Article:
"At the end of the day, sick people should not be prosecuted for providing care for other sick people," Vicente says, "and caregivers should be allowed to be compensated for providing medical marijuana. What other medicine is given away free?"
"Yeah, I want to be compensated for the work, but I don't want to get rich," adds James Masters. "I don't have stars in my eyes."
"A noble path'
Ordeals such as those experienced by Matt Schnur and the Masterses indicate that the law enforcement and criminal justice systems are not yet ready to assimilate or accept a medical use for cannabis.
Marijuana advocacy groups try to couch the discussion in terms of compassion. But in many cases, police, prosecutors and judges still treat medical marijuana patients like potheads and drug dealers. Whatever the outcome of the Masterses' trial, society appears to be sliding toward compassion.
In the November 2006 election, Colorado voters defeated (59 to 41 percent) a proposal to decriminalize the possession of up to an ounce of marijuana in the state. That kind of defeat is considered a spanking in electoral terms, but supporters say the numbers are encouraging: Four out of 10 voters didn't see pot as a harmful or dangerous drug.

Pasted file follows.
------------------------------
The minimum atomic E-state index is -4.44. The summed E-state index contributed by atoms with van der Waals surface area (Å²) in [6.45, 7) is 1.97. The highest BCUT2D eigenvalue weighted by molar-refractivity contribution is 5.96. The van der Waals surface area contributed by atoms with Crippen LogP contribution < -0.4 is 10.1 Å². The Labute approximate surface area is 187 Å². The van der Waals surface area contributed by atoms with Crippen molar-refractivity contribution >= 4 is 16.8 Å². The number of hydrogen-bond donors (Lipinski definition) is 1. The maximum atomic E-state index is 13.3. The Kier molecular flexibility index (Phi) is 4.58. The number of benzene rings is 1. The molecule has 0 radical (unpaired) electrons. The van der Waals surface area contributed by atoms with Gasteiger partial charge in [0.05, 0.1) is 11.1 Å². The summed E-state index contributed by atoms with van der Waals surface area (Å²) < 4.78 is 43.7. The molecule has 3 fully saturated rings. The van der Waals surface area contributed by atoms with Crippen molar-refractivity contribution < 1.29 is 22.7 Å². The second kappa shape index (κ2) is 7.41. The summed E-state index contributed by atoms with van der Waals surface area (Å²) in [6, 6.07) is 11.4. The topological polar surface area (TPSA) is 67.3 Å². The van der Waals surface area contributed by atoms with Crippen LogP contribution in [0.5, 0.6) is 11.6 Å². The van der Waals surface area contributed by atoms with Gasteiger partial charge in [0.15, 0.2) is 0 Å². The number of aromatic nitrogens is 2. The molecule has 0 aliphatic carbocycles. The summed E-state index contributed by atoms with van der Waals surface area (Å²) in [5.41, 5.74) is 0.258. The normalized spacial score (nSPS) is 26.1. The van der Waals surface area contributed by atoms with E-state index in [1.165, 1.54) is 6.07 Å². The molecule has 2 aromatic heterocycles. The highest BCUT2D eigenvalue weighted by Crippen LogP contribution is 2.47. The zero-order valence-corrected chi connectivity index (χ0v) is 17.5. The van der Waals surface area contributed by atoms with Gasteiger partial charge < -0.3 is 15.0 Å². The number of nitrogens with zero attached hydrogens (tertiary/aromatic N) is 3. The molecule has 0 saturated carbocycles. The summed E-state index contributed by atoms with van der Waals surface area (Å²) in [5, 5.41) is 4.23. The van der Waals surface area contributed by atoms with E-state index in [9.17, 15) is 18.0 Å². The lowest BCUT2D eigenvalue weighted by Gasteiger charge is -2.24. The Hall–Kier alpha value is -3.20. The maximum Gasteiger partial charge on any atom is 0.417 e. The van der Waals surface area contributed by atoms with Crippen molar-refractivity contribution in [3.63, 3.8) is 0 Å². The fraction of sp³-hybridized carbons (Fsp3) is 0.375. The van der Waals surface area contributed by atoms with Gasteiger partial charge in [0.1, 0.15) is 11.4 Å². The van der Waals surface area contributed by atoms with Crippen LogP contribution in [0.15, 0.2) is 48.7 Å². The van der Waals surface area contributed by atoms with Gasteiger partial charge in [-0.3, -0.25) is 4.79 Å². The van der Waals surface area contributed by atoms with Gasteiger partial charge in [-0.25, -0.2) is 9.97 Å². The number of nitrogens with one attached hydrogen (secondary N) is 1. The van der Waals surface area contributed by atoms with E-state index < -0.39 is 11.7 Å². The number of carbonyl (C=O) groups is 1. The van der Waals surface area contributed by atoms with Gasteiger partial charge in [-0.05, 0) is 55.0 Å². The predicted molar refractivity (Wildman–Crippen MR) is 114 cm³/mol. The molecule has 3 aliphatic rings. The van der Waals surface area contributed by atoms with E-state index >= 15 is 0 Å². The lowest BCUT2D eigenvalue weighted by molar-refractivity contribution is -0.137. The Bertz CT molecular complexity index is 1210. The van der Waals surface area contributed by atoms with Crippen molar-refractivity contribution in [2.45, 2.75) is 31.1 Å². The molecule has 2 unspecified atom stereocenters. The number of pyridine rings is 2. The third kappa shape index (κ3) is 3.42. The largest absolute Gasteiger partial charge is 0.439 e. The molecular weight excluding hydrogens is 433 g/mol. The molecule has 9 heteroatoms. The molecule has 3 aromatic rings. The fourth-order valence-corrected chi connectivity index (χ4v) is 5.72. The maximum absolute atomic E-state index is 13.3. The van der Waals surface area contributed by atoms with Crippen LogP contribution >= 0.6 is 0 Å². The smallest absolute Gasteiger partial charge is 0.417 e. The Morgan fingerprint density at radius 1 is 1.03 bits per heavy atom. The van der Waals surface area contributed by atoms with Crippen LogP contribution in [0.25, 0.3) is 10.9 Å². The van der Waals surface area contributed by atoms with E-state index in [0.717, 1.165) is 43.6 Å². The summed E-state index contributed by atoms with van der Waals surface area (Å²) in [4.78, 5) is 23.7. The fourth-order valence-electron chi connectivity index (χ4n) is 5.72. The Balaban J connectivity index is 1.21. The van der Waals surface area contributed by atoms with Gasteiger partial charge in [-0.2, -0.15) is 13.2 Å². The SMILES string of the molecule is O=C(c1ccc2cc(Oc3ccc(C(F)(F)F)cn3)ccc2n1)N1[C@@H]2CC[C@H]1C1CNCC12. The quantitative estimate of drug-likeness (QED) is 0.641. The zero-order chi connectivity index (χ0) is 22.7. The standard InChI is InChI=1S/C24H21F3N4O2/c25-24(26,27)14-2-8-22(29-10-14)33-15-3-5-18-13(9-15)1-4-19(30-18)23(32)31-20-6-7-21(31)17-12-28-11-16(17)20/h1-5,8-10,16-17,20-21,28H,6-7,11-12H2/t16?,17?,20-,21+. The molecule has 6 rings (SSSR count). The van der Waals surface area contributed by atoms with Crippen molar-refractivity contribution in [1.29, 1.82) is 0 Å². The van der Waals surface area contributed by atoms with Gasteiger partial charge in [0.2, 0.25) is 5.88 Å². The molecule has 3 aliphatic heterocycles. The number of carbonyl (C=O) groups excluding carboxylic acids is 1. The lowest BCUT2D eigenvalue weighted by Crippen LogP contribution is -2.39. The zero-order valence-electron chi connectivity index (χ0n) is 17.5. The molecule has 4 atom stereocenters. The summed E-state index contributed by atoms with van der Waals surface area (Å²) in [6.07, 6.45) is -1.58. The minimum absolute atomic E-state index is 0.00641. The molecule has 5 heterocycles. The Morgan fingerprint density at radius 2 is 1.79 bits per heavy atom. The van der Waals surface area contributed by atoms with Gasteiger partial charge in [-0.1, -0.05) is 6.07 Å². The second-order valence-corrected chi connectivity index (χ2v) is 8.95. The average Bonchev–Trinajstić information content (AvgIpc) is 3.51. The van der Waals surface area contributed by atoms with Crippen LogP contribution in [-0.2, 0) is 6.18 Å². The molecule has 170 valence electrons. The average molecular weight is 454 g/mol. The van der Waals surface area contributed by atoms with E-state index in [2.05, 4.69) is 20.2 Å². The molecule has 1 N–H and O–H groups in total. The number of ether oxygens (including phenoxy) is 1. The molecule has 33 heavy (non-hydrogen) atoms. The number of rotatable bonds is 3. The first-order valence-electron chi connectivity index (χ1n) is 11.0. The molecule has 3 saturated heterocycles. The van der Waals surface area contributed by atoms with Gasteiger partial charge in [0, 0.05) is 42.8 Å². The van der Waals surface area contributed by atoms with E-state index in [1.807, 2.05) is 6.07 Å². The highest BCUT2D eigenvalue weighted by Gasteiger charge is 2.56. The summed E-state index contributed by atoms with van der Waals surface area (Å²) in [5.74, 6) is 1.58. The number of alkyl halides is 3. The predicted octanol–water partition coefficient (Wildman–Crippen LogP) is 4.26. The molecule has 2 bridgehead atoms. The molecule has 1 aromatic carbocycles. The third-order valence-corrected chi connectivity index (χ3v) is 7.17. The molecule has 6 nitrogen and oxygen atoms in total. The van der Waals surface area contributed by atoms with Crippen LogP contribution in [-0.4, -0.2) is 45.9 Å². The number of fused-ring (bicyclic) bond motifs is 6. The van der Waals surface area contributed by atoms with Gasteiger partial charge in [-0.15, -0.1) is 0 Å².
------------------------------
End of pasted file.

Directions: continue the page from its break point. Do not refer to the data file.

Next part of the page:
"There are definitely some drawbacks of marijuana," says James Masters. "I do have some memory problems." But he says those are minor compared to the blackouts he suffered from the slew of narcotics and other pharmaceuticals he once took.
Today, marijuana is the only medicine James regularly uses, and he credits it for allowing him to go back to college and have a relationship with his wife and kids.
If the THC Foundation did enroll 45,000 medical marijuana patients in Colorado, one in every 100 citizens would be able to smoke pot legally if there's enough pot for them to smoke.
"There are so many other families that could go through this if somebody doesn't step up, if somebody doesn't carry through," James Masters says of the sickness and inability of patients to get medical marijuana.
"With every fiber of my being, I believe it's a noble path."
Joshua Zaffos, news editor for the Rocky Mountain Chronicle in Fort Collins, has written stories previously for the Independent.